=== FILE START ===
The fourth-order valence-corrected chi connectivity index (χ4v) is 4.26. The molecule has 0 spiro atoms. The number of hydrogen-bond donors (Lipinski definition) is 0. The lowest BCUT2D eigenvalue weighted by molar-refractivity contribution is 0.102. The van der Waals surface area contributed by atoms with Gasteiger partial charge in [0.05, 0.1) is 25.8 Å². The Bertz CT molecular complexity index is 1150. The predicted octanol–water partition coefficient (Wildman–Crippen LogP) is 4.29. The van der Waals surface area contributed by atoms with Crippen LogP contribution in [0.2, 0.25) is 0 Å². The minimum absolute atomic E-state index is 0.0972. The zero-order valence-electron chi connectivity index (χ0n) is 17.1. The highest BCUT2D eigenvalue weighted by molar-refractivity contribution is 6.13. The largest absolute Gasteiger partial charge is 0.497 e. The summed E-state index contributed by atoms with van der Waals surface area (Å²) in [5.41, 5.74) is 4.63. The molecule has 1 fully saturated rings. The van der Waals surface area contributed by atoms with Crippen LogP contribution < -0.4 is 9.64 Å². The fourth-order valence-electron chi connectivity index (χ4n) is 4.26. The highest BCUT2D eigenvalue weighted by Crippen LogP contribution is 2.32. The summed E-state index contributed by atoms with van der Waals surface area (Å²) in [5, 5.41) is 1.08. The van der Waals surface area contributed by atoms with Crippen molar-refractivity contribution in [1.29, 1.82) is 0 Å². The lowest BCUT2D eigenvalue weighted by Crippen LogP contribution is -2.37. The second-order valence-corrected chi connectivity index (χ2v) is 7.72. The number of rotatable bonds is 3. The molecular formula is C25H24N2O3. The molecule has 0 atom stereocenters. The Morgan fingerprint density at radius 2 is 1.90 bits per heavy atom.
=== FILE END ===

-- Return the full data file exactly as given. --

The fourth-order valence-corrected chi connectivity index (χ4v) is 4.26. The molecule has 0 spiro atoms. The number of hydrogen-bond donors (Lipinski definition) is 0. The lowest BCUT2D eigenvalue weighted by molar-refractivity contribution is 0.102. The van der Waals surface area contributed by atoms with Gasteiger partial charge in [0.05, 0.1) is 25.8 Å². The Bertz CT molecular complexity index is 1150. The predicted octanol–water partition coefficient (Wildman–Crippen LogP) is 4.29. The van der Waals surface area contributed by atoms with Crippen LogP contribution in [0.2, 0.25) is 0 Å². The minimum absolute atomic E-state index is 0.0972. The zero-order valence-electron chi connectivity index (χ0n) is 17.1. The highest BCUT2D eigenvalue weighted by molar-refractivity contribution is 6.13. The largest absolute Gasteiger partial charge is 0.497 e. The summed E-state index contributed by atoms with van der Waals surface area (Å²) in [5.41, 5.74) is 4.63. The molecule has 1 fully saturated rings. The van der Waals surface area contributed by atoms with Crippen LogP contribution < -0.4 is 9.64 Å². The fourth-order valence-electron chi connectivity index (χ4n) is 4.26. The highest BCUT2D eigenvalue weighted by Crippen LogP contribution is 2.32. The summed E-state index contributed by atoms with van der Waals surface area (Å²) in [5, 5.41) is 1.08. The van der Waals surface area contributed by atoms with Crippen molar-refractivity contribution in [1.29, 1.82) is 0 Å². The lowest BCUT2D eigenvalue weighted by Crippen LogP contribution is -2.37. The second-order valence-corrected chi connectivity index (χ2v) is 7.72. The number of rotatable bonds is 3. The molecular formula is C25H24N2O3. The molecule has 0 atom stereocenters. The Morgan fingerprint density at radius 2 is 1.90 bits per heavy atom.